Annual General Meetings

How to prepare your not-for-profit organisation for an Annual General Meeting (AGM).

What is an AGM and why is it important?

At an AGM, the board will present their annual report and other key information for your members, funders, or supporters. The AGM gives stakeholders an opportunity to ask questions, understand the strategy and direction of your organisation, and raise any concerns.

The purpose of an AGM

Annual General Meetings (AGM) are yearly meetings that ensure your organisation remains on track.

Organisations must hold an AGM once every calendar year. The AGM must be held no later than six months after the company’s balance date (the last day of the accounting year – refer to your constitution).

An AGM may also include:

  • welcome and apologies
  • minutes of previous the AGM
  • President’s report
  • CEO’s report (if applicable)
  • presentation of financial reports (including audit of annual report)
  • constitution amendments (if any)
  • elections
  • Life Memberships (if any)
  • appointment of the auditor for the next financial year.

AGM processes to follow

Notify attendees in writing 21 days before you hold an AGM

You need to give your organisation, your membership, stakeholders, funders, and board members notice in writing at least 21 days before you hold an AGM. This is best practice.

The advance notice should include:

  • an agenda to prepare the board and the stakeholders with what to expect at the AGM
  • any issue that may need to be voted on
  • the annual report and any other reports requiring attention.

Know your constitution

Your constitution is your most important guiding document. Any changes (minor or major) are usually made at an AGM or, if particularly urgent, at a Special General Meeting.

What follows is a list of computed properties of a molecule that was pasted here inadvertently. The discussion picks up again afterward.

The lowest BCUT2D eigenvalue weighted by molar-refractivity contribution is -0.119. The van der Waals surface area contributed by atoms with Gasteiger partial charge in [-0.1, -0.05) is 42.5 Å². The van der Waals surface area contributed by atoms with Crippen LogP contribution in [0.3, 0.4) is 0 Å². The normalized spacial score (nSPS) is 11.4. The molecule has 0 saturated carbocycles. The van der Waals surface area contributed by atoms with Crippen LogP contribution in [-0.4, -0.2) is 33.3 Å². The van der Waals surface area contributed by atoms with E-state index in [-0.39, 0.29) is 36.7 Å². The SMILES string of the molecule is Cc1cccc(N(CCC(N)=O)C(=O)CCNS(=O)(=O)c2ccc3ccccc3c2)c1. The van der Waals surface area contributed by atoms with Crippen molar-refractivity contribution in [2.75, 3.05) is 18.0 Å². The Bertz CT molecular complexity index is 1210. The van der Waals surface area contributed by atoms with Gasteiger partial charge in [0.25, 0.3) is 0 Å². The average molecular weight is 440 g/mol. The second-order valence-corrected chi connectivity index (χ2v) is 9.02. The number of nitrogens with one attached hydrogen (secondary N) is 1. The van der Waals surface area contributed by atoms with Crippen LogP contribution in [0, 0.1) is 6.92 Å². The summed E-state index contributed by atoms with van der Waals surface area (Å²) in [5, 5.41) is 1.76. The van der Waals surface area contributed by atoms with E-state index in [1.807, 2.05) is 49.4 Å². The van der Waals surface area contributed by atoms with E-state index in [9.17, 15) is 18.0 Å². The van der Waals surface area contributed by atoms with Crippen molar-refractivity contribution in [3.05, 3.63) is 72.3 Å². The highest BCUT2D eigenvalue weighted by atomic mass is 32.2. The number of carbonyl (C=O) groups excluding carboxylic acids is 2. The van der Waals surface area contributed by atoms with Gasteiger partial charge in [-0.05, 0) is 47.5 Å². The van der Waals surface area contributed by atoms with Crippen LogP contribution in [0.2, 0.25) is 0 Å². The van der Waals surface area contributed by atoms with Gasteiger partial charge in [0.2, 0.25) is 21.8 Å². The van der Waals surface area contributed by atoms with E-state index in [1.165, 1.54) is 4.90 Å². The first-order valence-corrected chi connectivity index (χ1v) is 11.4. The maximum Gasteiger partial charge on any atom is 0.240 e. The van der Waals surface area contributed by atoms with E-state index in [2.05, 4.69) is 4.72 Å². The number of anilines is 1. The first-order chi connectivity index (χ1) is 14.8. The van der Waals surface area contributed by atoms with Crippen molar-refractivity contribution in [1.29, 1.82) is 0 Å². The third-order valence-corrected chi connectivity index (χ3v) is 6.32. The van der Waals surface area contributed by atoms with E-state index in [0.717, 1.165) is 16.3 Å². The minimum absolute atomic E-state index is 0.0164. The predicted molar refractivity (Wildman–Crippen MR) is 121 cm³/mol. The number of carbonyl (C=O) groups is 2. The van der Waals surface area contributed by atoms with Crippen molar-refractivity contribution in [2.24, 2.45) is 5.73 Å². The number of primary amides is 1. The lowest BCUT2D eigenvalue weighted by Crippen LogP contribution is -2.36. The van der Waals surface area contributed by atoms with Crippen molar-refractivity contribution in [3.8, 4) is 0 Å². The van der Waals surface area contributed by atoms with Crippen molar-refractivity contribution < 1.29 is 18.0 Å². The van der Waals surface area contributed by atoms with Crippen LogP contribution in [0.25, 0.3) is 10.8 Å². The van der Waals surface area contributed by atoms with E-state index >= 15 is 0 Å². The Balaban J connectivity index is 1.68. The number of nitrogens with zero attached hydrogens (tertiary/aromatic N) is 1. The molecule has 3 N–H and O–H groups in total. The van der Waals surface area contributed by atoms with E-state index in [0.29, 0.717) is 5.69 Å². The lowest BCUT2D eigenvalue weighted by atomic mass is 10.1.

It’s good practice to notify your organisation of any proposed constitution changes in your AGM notice to your members.

Who attends AGMs and who has the right to vote?

Attendees at AGMs include appointed board members, life members, and any guests who may be invited.

You can have proxy votes for members who might not be able to attend in person – check your constitution.

What makes a good AGM?

AGM meetings run smoothly with a good agenda. If there are major changes to your constitution and you anticipate debate or challenges to the proposed changes, give yourself plenty of time within your agenda for good discussion.

Consider inviting an independent consultant to facilitate discussions to help share why the changes are proposed.

Making sure your members, funders, and stakeholders are well informed in advance helps to alleviate tensions or challenges that may arise.

Sharing your success

  • Consider having a speaker come along and talk on a topic of interest relevant to your organisation.
  • Share a successful fundraising initiative or environmental project success with photos or videos.
  • Ask your local branch to provide an update on their year to date.
  • You could highlight key strategies underway or provide an overview of the plans for the upcoming year.
  • You could share how to operate Facebook or hold social media classes to get everyone up to date with how you communicate your organisation’s projects.

Remember to look after your members, funders, and stakeholders.

With membership organisations, often your members have travelled to attend. Take the time to welcome them and thank them for volunteering in their regions or local branches.

Have some kai after your AGM and get to know one another. Remember why you are there.

Friendly advice for running a successful AGM

AGMs can be an opportunity to celebrate the hard work your management team and board have achieved, but they can also be difficult.

Make sure your Chair is comfortable leading an AGM and check in with your members if there are any difficult issues that haven’t been resolved. The more you can do before your AGM to manage any challenges or discourse, the better prepared you will be to hold your AGM.

Dealing with bad behaviour does happen. Remember to lead from the top with integrity and open communication. Establish ground rules for being respectful at your AGM.

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